Competition will be fierce during the Western Canadian Brazilian Jiu-Jitsu Championships in the South Okanagan Events Centre June 10.
Pacific Top Team (PTT) Penticton has 32 athletes competing, while the club itself has more than 100 from its locations in Kelowna, West Kelowna and Penticton. Sarah Draht, instructor and competitor at PTT, said the students are excited for it.
“We have a strong understanding that there is no losing in jiu-jitsu, you either win or you learn,” she said. “If they win, awesome. If they lose that’s OK, we go back to the drawing board and see what needs to be improved. Competing is absolutely fantastic because it is a very raw and honest endeavour. People go into it to test out their skills against someone else the same weight, size, and experience level.”
Draht said for the club it isn’t just about how the students perform, a big part of the journey is how much they put into their training to get into the tournament. On a day-to-day basis, eating well, training hard, yet at the same time taking care of themselves to avoid injury. Draht said they know all of their students will do fantastic on in their own way. They all have their own journey and what they need to work on and they are stepping up to plate and testing their skill, and it comes to light what they are doing incredibly well and what needs to be improved.
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Event manager Kim Marchand said in following the International Brazilian Jiu-Jitsu Federation format, championships help athletes get ready for international competitions. One of the exciting divisions to watch will be the adult brown belt, which features PTT Penticton’s Jacob Gardhouse.
“This is a division of very athletic competitors and it will be very exciting to watch,” said Marchand. “Mackenzie Duke is just coming off of a double gold win last weekend and won the West Coast Super Fight the month before that.”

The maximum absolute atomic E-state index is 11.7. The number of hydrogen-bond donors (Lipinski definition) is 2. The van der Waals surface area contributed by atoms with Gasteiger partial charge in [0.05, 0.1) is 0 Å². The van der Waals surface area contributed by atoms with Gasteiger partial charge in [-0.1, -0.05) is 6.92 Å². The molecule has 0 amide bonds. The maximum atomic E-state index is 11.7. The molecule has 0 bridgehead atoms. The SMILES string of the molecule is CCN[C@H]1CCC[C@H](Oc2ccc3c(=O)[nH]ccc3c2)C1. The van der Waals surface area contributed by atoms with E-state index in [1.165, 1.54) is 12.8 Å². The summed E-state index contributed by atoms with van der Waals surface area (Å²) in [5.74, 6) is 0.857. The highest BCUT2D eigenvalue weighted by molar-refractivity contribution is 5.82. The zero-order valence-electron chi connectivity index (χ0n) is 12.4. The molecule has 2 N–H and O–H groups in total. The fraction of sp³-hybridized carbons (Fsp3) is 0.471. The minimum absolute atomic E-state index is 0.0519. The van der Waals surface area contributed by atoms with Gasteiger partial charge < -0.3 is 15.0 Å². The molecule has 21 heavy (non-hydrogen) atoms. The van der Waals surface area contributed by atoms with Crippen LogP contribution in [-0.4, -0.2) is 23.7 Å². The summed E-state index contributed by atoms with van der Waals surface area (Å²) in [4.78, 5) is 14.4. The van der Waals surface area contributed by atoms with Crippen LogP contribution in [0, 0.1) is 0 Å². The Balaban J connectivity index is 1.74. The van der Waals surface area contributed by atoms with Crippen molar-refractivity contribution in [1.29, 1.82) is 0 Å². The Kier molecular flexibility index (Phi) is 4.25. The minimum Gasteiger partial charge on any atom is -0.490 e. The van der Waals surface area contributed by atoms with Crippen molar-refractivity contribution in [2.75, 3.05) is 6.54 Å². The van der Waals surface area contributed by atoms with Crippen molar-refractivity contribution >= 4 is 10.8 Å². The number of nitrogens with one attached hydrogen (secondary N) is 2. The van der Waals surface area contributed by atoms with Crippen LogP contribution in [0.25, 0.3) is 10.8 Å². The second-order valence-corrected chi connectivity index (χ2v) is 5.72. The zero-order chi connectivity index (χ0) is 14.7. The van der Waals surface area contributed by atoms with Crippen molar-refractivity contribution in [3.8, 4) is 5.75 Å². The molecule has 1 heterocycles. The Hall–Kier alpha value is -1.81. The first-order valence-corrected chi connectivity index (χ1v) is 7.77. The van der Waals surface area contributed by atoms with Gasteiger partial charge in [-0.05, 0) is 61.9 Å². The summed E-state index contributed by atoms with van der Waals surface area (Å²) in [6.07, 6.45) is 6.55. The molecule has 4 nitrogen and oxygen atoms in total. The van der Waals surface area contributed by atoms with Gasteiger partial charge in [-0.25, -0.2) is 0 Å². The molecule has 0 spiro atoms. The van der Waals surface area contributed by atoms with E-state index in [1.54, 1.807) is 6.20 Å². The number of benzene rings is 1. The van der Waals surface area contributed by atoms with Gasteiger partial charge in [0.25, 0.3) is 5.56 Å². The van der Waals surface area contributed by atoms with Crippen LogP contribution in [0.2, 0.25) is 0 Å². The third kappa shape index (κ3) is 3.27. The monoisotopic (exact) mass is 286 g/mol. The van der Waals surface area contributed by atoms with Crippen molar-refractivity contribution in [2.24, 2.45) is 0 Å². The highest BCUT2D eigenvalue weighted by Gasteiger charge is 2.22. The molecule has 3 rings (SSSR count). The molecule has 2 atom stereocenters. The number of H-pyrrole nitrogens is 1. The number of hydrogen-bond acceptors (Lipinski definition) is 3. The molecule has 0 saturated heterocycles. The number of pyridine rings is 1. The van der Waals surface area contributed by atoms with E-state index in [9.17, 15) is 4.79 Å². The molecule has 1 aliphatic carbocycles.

There will be five mats going at all times, providing plenty of action.
“The SOEC is one of our favourite venues and we look forward to being back there this weekend,” said Marchand.
Brazilian Jiu-Jitsu is a martial art, combat sport and self-defense art, which primarily focuses on grappling and submission. This sport became prominent in the early 1990s when Royce Gracie brought BJJ to the Ultimate Fighter Championships, or more well known today as UFC. BJJ is is successfully practiced by men, women, and children of different ages, shapes, sizes and physical abilities. Marchand said the tournaments are for everyone with kids as young as five competing and adults as experienced as 50 years.
The day starts with kids gi and no gi with the adult gi division starting at 11:30 a.m. and then the adult no-gi starting at about 5 p.m. Doors to the Western Canadian Brazilian Jiu-Jitsu Championships at the SOEC open at 8 a.m. with matches scheduled throughout the day from 9 a.m. to 6 p.m. Tickets are only available at the door and are $10 for adults. Youth (13 to 17) are $5. Children (12 and under) and seniors are free. Parents of the child and youth competitors are free and must check in with them at the athlete entrance.